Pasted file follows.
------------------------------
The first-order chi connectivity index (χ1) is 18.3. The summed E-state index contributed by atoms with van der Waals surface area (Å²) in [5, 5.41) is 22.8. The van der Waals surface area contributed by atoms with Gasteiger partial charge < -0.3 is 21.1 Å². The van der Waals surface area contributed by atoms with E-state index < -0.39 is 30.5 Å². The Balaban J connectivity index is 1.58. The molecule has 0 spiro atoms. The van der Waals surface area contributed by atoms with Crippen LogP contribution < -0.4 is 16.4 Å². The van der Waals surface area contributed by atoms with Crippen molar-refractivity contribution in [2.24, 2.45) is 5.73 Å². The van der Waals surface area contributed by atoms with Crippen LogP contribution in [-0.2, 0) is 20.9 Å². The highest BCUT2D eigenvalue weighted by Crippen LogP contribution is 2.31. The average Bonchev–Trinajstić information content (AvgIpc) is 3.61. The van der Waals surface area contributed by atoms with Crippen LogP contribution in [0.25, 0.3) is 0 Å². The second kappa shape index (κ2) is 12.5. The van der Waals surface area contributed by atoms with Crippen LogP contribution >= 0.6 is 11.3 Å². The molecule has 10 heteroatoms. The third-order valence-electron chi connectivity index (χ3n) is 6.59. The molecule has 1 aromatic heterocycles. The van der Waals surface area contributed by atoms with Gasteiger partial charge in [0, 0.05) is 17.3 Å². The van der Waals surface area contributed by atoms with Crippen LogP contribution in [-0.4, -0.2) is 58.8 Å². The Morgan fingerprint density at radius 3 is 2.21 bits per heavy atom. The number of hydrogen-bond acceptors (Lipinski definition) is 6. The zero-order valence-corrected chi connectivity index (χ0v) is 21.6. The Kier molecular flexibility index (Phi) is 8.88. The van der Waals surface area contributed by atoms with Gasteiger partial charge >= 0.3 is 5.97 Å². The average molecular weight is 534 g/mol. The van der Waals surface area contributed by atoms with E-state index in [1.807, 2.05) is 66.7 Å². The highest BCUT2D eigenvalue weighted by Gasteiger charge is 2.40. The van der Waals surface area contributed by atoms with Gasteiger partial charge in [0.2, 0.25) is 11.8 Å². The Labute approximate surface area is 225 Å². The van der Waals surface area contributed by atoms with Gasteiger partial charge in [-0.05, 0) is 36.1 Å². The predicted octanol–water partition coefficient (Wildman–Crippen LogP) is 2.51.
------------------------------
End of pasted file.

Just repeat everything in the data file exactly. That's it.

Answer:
The first-order chi connectivity index (χ1) is 18.3. The summed E-state index contributed by atoms with van der Waals surface area (Å²) in [5, 5.41) is 22.8. The van der Waals surface area contributed by atoms with Gasteiger partial charge < -0.3 is 21.1 Å². The van der Waals surface area contributed by atoms with E-state index < -0.39 is 30.5 Å². The Balaban J connectivity index is 1.58. The molecule has 0 spiro atoms. The van der Waals surface area contributed by atoms with Crippen LogP contribution < -0.4 is 16.4 Å². The van der Waals surface area contributed by atoms with Crippen molar-refractivity contribution in [2.24, 2.45) is 5.73 Å². The van der Waals surface area contributed by atoms with Crippen LogP contribution in [-0.2, 0) is 20.9 Å². The highest BCUT2D eigenvalue weighted by Crippen LogP contribution is 2.31. The average Bonchev–Trinajstić information content (AvgIpc) is 3.61. The van der Waals surface area contributed by atoms with Crippen LogP contribution in [0.25, 0.3) is 0 Å². The second kappa shape index (κ2) is 12.5. The van der Waals surface area contributed by atoms with Crippen LogP contribution >= 0.6 is 11.3 Å². The molecule has 10 heteroatoms. The third-order valence-electron chi connectivity index (χ3n) is 6.59. The molecule has 1 aromatic heterocycles. The van der Waals surface area contributed by atoms with Gasteiger partial charge in [0, 0.05) is 17.3 Å². The van der Waals surface area contributed by atoms with Crippen LogP contribution in [-0.4, -0.2) is 58.8 Å². The Morgan fingerprint density at radius 3 is 2.21 bits per heavy atom. The number of hydrogen-bond acceptors (Lipinski definition) is 6. The zero-order valence-corrected chi connectivity index (χ0v) is 21.6. The Kier molecular flexibility index (Phi) is 8.88. The van der Waals surface area contributed by atoms with Gasteiger partial charge >= 0.3 is 5.97 Å². The average molecular weight is 534 g/mol. The van der Waals surface area contributed by atoms with E-state index in [1.807, 2.05) is 66.7 Å². The highest BCUT2D eigenvalue weighted by Gasteiger charge is 2.40. The van der Waals surface area contributed by atoms with Gasteiger partial charge in [0.2, 0.25) is 11.8 Å². The Labute approximate surface area is 225 Å². The van der Waals surface area contributed by atoms with Gasteiger partial charge in [-0.05, 0) is 36.1 Å². The predicted octanol–water partition coefficient (Wildman–Crippen LogP) is 2.51.